3. Abdel-Aziz AA (1996) Studies of some diseases of exotic camels. Faculty of Vet. Med. Egypt, Cairo University. M. V. Sc. ThesisGoogle Scholar
  4. Abdel-Rady Ahmed (2014) Epidemiological studies on parasitic infestations in camels (Camelus dromedaries) in EGYPT. Eur J Environ Ecol 1(1):16–20Google Scholar
  5. Abou El-Naga TR, Barghash SM (2016) Blood parasites in camels (Camelus dromedarius) in Northern West Coast of Egypt. J Bacteriol Parasitol 7(7):1–7. CrossRefGoogle Scholar
  6. Ahmad S, Butt AA, Muhammad G, Athar M, Khan MZ (2004) Haematobiochemical studies on the haemoparasitized camels. Int J Agric Biol 6:331–334Google Scholar
  7. Ali E (2003) Study on the prevalence and pathology of Fasciola in camels (Camelus dromedarius) in Iran. J Vet Res 58(2):97–100Google Scholar
  8. Al-Megrin WAI (2015) Prevalence rate of intestinal parasites in Camels in Riyadh, Saudi Arabia. Int J Zool Res 11(2):65–70Google Scholar
  9. Altayib Omer (2014) Zoonotic balantidiasis in camel from Saudi Arabia. Sch Acad J Biosci 2(7):445–447Google Scholar
  10. Bamaiyi PH, Kalu AU (2011) Gastrointestinal parasites infection in one-humped camels (Camelus dromedarius) of Nigeria. Vet Res Forum 2(4):278–281Google Scholar
  11. Bekele T (2002) Epidemiological studies on gastrointestinal helminths of dromedary (Camelus dromedarius) in semi-arid lands of eastern Ethiopia. Vet Parasitol 105:139–152PubMedGoogle Scholar
  12. Biu AA, Abbagana A (2007) Prevalence of paramphistomes in camels slaughtered at Maiduguri, Nigeria. Nigerian J Parasitol 28(1):44–46Google Scholar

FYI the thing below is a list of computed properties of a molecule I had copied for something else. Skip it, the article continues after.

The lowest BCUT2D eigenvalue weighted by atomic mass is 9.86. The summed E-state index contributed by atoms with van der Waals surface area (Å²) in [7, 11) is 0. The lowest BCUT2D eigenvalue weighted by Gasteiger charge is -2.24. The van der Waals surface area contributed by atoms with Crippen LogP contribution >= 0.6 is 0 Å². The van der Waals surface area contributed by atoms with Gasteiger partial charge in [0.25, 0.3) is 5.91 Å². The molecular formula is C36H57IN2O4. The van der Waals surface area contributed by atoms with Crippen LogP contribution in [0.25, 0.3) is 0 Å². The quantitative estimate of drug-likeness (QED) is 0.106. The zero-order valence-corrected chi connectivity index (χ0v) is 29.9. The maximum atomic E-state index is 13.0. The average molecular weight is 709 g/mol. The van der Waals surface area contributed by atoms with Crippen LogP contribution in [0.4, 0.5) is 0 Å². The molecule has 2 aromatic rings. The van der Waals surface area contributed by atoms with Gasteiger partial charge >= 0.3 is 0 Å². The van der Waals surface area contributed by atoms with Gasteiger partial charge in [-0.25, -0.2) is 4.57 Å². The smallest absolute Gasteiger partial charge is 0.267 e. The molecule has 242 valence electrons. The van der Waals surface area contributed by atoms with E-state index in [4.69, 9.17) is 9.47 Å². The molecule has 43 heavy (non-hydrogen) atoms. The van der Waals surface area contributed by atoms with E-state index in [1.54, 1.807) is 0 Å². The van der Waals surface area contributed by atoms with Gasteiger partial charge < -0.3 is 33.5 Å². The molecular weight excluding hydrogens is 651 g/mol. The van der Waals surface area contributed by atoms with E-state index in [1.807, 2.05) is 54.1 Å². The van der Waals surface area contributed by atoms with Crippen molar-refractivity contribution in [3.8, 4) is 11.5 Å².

13. Boid R, Jones TW, Luckins AG (1985) Protozoal diseases of camels. Brit Vet J 141:87–105Google Scholar
  14. Borji H, Razmi G, Movassaghi AR, Naghibi AG, Maleki M (2010) A study on gastrointestinal helminths of camels in Mashhad abattoir Iran. Iran J Vet Res 11(2):174–179Google Scholar
  15. Bradford P (2002) Large animal internal medicine. In: Veterinary medicineGoogle Scholar
  16. Cebra CK, Valentine BA, Schlipf JW Jr (2007) Eimeria macusaniensis infection in 15 llamas and 34 alpacas. J Am Vet Med Assoc 230:94–100PubMedGoogle Scholar
  17. Dakkak A, Ohelli H (1987) Helminths and helminthoses of the dromedary. A review of the literature. Sci Tech Rev Off Int Epizoot 6(1):447–461Google Scholar
  18. Demelash Kasahun, Alemu Fikadu, Niguse Ayalew, Feyera Teka (2014) Prevalence of gastrointestinal parasites and efficacy of anthelmintics against nematodes in camels in Yabello District, Southern Ethiopia. Acta Parasitol Glob 5(3):223–231. CrossRefGoogle Scholar
  19. Djerbouh A, Lafri I, Kechemir-Issad N, Bitam I (2018) Endo- and ectoparasites (Ixodidae) of camels (Camelus dromedarius) from Southern Algeria. Livest Res Rural Dev 30(8). Retrieved 25 June 2019, from
  20. Dubey Jitender P, Schuster Rolf K, Kinne Joerg (2018) Gametogony of Eimeria cameli in the small intestine of one-humped camel (Camelus dromedarius). Parasitol Res 117:3633–3638PubMedGoogle Scholar
  21. Duguma Ararsa, Eshetu Eyoub, Gelan Eyob (2014) Prilimiary study on the prevalence and risk factors associated with gasrtointestinal parasites of camel in Yabello district, Southern ranelans of Ethiopia. Afr J Agric Res 9(43):3191–3196Google Scholar
  22. El-badr AM, Essa MT, Metwally A, Taher A (2010) Studies on coccidiosis of camel in Assiut Governate. Minufiya Vet J 7(1):161–164Google Scholar